Singaporean Indian man awarded S$4m in damages in defamation suit against former employer AXA

Former AXA agent Ramesh Krishnan has been awarded S$4.026 million by the High Court for a defamation suit against AXA Life Insurance Singapore. The amount was for the loss of earnings from the negligence on the part of the company for whom Krishnan had previously worked.

His ex-employer had issued a scathing letter of reference, which cost him the chance to join the insurer Prudential, according to a report by Straits Times. 

Indian origin Ramesh Krishnan was described as "one of AXA's best-compensated advisers."

Photo courtesy: Wiki
Photo courtesy: Wiki

He had sued AXA for defaming him back in 2012 when Prudential had asked the company for a reference of him, and had sought a payment of S$63 million in damages. AXA had wrote back to saying that Krishnan's outfit "showed a very poor 13th month persistency rate" – which would mean that many of his clients did not stick with their policies. The company also added that it was "very concerned as to whether the clients have been provided with proper advice."

Krishnan had lost the defamation suit in the High Court in 2015. However, the Court of Appeal had later ruled that AXA had breached its duty of care to him, and noted that it had led to Prudential not hiring Krishnan, said Straits Times.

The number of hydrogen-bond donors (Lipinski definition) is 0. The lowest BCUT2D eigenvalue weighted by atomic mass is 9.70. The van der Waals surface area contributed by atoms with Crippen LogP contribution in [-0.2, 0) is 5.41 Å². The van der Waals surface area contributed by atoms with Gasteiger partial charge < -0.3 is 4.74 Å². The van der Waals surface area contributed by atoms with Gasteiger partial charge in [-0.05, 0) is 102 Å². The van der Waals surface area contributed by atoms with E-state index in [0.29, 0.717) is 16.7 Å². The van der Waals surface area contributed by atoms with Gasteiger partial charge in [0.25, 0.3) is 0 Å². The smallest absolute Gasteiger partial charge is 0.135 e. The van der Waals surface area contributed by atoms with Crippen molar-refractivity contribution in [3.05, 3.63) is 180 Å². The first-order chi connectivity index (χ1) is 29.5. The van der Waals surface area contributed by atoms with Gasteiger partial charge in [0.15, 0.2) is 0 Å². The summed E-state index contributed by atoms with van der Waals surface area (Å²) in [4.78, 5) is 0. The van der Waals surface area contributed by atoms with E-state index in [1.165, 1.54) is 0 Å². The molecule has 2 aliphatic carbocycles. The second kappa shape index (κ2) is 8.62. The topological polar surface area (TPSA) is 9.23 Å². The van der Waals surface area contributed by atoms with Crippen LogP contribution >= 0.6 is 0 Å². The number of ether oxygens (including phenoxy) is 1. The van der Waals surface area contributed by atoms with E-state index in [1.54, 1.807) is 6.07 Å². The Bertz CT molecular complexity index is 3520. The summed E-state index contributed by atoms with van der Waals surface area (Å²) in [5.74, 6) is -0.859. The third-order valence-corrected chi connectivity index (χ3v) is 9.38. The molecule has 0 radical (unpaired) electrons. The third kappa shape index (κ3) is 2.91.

The Court of Appeal also noted that the reference letter had given the mistaken impression that Krishnan was not competent – which did not square with the evidence that he was one of AXA's best financial services directors and the company had earlier persuaded him not to resign. Meanwhile, AXA had urged that Krishnan should only be awarded a nominal sum of S$1. 

Krishnan had been working at a vegetarian cafe in the meantime, and hopes to kick-start his 15-year-long insurance career again.

Author
Kareyst Lin
Kareyst Lin – Senior Writer

Kareyst has experience in writing about B2B technology for Computerworld Singapore, MIS Asia and CIO Asia; and on government technology for GCIO Asia. Her pet areas are artificial intelligence, Internet of Things and smart cities - these are fueled by her obsession with sci-fi movies and philosophy of mind. 

Sometimes she writes with light. 

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